“And yet from a control perspective, just based on what blows into the state and natural background in this environment, I’m not sure how we do that. Practically, what are the consequences for doing that?”
Reporting on the latest news, Axios wrote that “more than half its (Colorado’s) pollution came from beyond state lines,” and the EPA is requiring California, Nevada, Utah, and Wyoming to reduce its own pollution that drifts into Colorado.
Oil and Natural Gas Sector Makes Big Strides Forward
Further research shows that Colorado’s oil and natural gas industry – operating under the toughest rules in the country – has made tremendous progress on reducing ozone-causing pollutants and contribute very little to the problem. Researchers at the University of Colorado write:
“Summertime ozone pollution levels in the northern Front Range periodically spike above 70 parts per billion (ppb), which is considered unhealthy—on average, 17 ppb of that ozone is produced locally. The new research, published in the Journal of Geophysical Research: Atmospheres, shows that oil and gas emissions contribute an average of 3 ppb of the locally produced ozone daily, and potentially more than that on high-ozone days.” (emphasis added)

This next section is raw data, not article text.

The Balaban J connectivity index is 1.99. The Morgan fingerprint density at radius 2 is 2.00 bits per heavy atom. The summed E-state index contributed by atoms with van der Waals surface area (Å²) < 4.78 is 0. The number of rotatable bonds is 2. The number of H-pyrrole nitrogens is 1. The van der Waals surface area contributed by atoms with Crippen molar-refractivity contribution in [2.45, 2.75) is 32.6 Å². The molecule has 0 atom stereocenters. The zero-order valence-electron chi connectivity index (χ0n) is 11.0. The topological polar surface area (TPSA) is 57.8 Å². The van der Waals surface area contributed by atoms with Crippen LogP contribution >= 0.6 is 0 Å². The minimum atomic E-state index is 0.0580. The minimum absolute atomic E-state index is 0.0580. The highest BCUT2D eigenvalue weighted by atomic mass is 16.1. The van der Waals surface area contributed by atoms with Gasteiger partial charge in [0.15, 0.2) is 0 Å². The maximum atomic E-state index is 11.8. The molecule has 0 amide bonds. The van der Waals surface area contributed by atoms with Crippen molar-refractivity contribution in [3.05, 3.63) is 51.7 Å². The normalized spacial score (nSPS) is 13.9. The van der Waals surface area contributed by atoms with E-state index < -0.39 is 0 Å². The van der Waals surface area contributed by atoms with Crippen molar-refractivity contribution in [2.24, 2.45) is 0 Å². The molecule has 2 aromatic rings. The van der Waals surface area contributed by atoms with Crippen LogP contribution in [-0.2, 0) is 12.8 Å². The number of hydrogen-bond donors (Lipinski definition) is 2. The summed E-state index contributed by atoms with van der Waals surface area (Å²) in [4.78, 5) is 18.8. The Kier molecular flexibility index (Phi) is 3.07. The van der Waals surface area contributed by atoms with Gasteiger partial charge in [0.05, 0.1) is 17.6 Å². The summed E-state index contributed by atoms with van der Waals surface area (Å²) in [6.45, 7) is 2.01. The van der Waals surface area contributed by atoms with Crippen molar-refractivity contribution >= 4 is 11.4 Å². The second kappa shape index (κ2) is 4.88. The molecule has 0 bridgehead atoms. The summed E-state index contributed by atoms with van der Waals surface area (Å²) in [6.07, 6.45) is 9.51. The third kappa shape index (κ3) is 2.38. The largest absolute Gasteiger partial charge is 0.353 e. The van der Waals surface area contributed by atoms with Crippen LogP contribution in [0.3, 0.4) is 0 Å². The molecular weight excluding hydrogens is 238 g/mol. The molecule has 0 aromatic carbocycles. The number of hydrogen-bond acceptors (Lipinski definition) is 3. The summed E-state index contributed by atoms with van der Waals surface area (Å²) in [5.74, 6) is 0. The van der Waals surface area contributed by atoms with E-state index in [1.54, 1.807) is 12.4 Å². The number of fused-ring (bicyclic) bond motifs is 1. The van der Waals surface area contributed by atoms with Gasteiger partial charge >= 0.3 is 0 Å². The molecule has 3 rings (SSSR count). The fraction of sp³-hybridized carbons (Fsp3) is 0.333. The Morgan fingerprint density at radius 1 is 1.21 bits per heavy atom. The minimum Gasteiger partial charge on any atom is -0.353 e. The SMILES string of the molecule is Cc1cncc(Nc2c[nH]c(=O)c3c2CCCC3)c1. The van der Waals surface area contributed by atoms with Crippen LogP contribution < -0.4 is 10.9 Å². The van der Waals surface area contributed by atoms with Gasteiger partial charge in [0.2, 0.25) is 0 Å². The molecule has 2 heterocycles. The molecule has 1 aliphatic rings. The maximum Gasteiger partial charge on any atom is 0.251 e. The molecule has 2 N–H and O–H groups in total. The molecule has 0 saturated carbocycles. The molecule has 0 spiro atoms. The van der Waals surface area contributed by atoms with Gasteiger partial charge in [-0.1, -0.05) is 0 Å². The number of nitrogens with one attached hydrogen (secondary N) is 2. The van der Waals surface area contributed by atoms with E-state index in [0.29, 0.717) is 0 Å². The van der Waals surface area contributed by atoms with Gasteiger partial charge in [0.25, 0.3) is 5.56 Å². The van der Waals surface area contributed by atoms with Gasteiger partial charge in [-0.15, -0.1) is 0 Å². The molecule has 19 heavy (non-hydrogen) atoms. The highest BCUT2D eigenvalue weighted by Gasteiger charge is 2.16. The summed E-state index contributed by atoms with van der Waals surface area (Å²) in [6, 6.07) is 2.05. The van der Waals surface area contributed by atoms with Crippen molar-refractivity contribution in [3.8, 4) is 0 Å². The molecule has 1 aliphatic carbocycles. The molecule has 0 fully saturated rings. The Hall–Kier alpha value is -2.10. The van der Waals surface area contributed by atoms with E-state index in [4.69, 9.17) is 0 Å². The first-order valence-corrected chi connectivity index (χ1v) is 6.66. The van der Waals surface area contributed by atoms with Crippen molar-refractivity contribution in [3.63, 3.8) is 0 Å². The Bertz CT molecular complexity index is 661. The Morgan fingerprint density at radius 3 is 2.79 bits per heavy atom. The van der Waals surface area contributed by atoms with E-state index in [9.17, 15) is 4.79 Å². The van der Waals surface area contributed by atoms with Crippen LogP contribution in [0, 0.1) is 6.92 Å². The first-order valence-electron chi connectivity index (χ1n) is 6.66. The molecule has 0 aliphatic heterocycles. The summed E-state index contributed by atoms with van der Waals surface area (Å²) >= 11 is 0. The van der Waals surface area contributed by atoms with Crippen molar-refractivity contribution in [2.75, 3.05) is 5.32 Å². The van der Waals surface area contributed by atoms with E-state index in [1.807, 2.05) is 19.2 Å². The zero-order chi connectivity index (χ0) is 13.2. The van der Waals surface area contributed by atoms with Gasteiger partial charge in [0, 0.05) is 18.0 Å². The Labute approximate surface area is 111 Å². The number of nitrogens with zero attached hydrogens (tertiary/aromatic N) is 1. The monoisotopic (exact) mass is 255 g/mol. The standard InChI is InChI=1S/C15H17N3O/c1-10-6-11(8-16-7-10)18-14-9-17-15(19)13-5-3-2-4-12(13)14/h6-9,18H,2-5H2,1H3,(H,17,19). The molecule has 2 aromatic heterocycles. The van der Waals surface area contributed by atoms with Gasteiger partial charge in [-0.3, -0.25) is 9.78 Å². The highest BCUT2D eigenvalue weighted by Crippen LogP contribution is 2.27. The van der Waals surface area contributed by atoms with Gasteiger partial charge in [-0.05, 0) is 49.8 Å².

As the Colorado Oil & Gas Association points out, the industry has made great progress in reducing the emissions that lead to ozone even while greatly boosting production:
“Since 2011, the state’s oil and gas industry nearly halved its emissions of Volatile Organic Compounds (VOCs) in the Denver Metro/North Front Range (DMNFR) ozone nonattainment area, while oil production quadrupled statewide.”
“The oil and gas industry’s 280 tons per day of VOCs in 2011 did decrease, however, to 154 tons per day in 2017.”
Departure from Hickenlooper Approach
Polis’ decision not to seek the EPA waiver and rejoice over the “severe” designation is a notable departure from Hickenlooper, who worked with EPA and industry to address the problem – a strategy that worked as his administration said in 2018:
“‘We expected this new designation,’ said Jacque Montgomery, press secretary for Gov. John Hickenlooper. ‘Air quality is improving, and cars, trucks and industry are getting cleaner, yet a growing economy and growing population bring new sources of emissions to the state.’
“State officials are ‘using a combination of rules and non-regulatory measures to cut ozone,’ she said.”
Like, Hickenlooper’s colleague in Washington now, Sen. Michael Bennet (D), also warned that policymakers should consider background sources:
“And this is the perfect example of applying the law and doing it in a way that doesn’t make sense on the ground. Because of the pollution that’s come in from other Western states, from across the globe, from wildfires in the West, we have significant parts of our state that would be in non-attainment [unintelligible] from the very beginning of the law. That doesn’t make any sense. That’s not going to work.”